A whole lot can happen in 365 days—good and bad. As I reflect on the year that is rapidly moving into the rearview mirror, I am reminded first of the struggles: the forcible separation of families at the border; attempts to bar asylum seekers from entering the U.S.; a proposed regulation that would allow for the indefinite detention of children; a decision by the Attorney General that threatens to deem victims of domestic abuse or gang violence unworthy of long-term safety in the U.S.; suicides and deaths of detained individuals who lacked access to adequate medical and mental health care in detention. The litany of injustices goes on. This December, I hold close to heart and top of mind, the brave individuals who fell victim to the Trump Administration’s inhumane policies.
There is no denying that the road we have traveled, and the road ahead, is one rife with challenges. However, 2018—for all of its trying days—had victories, moments of inspiration, and opportunities for collaboration that we must recognize, celebrate, and take to heart.
For instance, in 2018, through the Immigration Justice Campaign, 926 volunteers served 15,296 families detained in Texas; 573 volunteers served 469 individuals facing deportation around the country; 236 separated families had an attorney by their side. In sum, 1,499 volunteers made a difference in the lives of nearly 20,000 immigrants.
Meanwhile, thousands of advocates took part in our advocacy campaigns against attempts to strip asylum seekers of rights and protections, and over 7,500 attorneys, translators, mental health workers, and advocates joined the Immigration Justice Campaign community.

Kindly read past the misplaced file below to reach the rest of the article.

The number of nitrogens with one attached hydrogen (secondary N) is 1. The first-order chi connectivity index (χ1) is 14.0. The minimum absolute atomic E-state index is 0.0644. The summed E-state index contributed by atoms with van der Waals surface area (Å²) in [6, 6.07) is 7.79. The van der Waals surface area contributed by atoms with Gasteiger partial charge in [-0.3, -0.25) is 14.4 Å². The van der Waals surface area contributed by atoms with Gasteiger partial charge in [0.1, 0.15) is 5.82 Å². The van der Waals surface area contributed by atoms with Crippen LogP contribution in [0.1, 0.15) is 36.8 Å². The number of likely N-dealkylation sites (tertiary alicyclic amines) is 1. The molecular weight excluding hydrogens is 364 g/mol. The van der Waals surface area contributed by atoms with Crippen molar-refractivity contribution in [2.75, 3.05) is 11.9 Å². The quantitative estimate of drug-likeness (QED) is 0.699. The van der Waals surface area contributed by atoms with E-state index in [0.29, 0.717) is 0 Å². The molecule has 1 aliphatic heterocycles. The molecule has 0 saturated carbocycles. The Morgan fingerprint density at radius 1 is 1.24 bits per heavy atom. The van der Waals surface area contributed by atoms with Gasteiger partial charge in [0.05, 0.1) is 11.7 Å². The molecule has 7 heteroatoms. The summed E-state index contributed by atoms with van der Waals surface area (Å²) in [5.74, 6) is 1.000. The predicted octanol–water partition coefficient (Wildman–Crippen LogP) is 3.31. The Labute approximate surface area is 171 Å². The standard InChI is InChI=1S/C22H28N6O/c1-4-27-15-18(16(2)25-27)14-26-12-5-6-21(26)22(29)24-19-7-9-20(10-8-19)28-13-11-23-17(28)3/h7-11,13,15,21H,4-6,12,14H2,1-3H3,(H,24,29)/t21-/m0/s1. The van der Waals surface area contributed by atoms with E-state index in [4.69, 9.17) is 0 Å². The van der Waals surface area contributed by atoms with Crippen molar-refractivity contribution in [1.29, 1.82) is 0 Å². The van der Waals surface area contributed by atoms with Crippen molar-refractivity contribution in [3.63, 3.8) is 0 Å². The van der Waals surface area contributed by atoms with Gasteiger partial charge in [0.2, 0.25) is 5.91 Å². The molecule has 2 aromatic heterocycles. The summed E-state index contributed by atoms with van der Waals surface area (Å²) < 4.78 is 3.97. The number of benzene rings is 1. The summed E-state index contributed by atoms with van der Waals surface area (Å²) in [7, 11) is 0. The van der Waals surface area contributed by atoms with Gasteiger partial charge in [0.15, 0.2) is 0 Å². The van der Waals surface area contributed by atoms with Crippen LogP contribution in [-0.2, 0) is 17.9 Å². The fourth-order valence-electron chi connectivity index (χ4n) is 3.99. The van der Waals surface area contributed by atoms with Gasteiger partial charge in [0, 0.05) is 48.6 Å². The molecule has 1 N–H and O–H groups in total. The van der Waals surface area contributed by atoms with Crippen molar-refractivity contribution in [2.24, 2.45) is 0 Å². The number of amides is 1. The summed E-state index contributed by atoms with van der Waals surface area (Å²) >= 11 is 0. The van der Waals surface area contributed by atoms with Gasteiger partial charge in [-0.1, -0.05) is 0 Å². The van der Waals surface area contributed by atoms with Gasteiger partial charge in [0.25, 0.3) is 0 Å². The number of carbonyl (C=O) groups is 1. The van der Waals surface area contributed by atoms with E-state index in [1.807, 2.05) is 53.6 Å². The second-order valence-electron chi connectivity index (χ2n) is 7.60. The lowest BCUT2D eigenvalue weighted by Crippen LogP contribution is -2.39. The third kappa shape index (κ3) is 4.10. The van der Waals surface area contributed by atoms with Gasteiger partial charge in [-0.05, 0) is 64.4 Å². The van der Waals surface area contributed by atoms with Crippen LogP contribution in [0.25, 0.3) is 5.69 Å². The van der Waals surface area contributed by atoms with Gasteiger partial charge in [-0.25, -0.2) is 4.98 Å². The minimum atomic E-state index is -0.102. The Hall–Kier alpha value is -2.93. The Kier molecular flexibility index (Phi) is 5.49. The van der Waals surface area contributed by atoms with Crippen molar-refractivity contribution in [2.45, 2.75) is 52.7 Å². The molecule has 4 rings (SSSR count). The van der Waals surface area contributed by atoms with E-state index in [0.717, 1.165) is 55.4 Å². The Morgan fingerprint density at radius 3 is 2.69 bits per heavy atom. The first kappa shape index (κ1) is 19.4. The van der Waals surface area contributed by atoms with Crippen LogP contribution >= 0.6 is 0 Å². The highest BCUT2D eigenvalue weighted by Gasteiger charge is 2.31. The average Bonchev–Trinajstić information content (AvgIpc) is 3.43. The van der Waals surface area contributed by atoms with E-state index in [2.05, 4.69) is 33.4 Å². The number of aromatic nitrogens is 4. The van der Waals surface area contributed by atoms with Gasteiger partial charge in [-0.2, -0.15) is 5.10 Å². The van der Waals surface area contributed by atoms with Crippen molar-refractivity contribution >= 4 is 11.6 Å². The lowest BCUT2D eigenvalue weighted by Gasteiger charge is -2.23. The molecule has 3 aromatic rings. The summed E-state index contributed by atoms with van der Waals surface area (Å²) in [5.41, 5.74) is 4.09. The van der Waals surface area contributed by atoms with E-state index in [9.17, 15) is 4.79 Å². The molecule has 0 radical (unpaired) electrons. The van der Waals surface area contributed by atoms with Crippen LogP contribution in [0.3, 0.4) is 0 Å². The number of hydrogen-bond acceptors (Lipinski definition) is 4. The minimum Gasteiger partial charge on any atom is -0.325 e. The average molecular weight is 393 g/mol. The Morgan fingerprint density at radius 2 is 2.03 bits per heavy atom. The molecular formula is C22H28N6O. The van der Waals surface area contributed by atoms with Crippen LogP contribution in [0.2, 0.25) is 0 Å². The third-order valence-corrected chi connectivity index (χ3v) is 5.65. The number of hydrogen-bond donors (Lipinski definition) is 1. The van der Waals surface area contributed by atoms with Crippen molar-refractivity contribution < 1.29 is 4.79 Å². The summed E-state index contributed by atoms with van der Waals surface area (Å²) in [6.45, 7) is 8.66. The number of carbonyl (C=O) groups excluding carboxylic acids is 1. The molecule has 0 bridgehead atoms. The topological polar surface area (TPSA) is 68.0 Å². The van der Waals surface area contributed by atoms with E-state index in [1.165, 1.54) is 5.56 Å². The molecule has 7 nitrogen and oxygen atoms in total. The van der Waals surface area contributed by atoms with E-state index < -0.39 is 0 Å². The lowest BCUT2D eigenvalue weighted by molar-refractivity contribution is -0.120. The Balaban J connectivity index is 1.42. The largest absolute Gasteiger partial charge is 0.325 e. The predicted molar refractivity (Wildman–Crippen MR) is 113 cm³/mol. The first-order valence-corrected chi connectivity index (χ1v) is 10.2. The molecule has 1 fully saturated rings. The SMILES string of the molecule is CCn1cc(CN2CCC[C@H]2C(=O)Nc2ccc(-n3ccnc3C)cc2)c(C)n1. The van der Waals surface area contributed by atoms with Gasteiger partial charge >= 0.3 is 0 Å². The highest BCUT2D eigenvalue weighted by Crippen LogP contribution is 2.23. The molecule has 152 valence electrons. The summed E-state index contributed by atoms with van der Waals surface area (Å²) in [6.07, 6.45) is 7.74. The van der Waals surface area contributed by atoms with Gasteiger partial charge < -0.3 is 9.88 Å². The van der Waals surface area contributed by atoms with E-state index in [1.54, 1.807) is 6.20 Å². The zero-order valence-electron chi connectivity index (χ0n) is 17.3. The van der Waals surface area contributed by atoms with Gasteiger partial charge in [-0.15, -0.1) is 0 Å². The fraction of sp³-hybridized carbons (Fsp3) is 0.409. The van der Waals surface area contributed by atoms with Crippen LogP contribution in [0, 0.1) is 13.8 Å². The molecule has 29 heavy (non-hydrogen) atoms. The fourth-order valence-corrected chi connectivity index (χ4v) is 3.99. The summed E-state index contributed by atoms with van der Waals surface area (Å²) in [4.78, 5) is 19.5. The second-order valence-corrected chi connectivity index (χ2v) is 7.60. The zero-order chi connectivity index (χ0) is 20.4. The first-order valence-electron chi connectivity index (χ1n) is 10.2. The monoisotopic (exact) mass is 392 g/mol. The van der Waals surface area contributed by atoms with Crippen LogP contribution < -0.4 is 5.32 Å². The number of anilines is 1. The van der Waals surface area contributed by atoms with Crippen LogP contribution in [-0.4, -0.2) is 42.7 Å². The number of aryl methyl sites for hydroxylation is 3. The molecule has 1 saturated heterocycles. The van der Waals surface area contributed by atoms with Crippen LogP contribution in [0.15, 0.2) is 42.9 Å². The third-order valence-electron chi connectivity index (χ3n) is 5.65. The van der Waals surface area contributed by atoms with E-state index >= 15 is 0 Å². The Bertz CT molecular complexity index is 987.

These numbers translate into real, human stories. Like Mr. Y and Mr. R, both of whom fled torture and beatings in Azerbaijan due to their involvement in the Talysh National Movement. And Mr. B who, with his 12-year-old daughter, fled violence and persecution in Central America, only to be separated from her at the Southern border. And Mr. M, who fled Angola following torture and death threats by the country’s secret police force. And nearly 80 mothers and children who, after being separated at the border, were incarcerated together for upwards of six months. Thanks to the advocacy of thousands, and collaboration with Amnesty International, these families were released and will continue their pursuits of safety in the United States, no longer behind bars.
These stories remind me that despite the difficulties of the past 12 months, the Justice Campaign team, hand in hand alongside AILA and the American Immigration Council, and all of our volunteers, will enter 2019 with something that cannot and will not be deterred by anti-immigrant executive actions and rhetoric: hope.
Thank you to those who joined the fight for a fair day in court this year. We are grateful, inspired, and most importantly, more motivated than ever, together!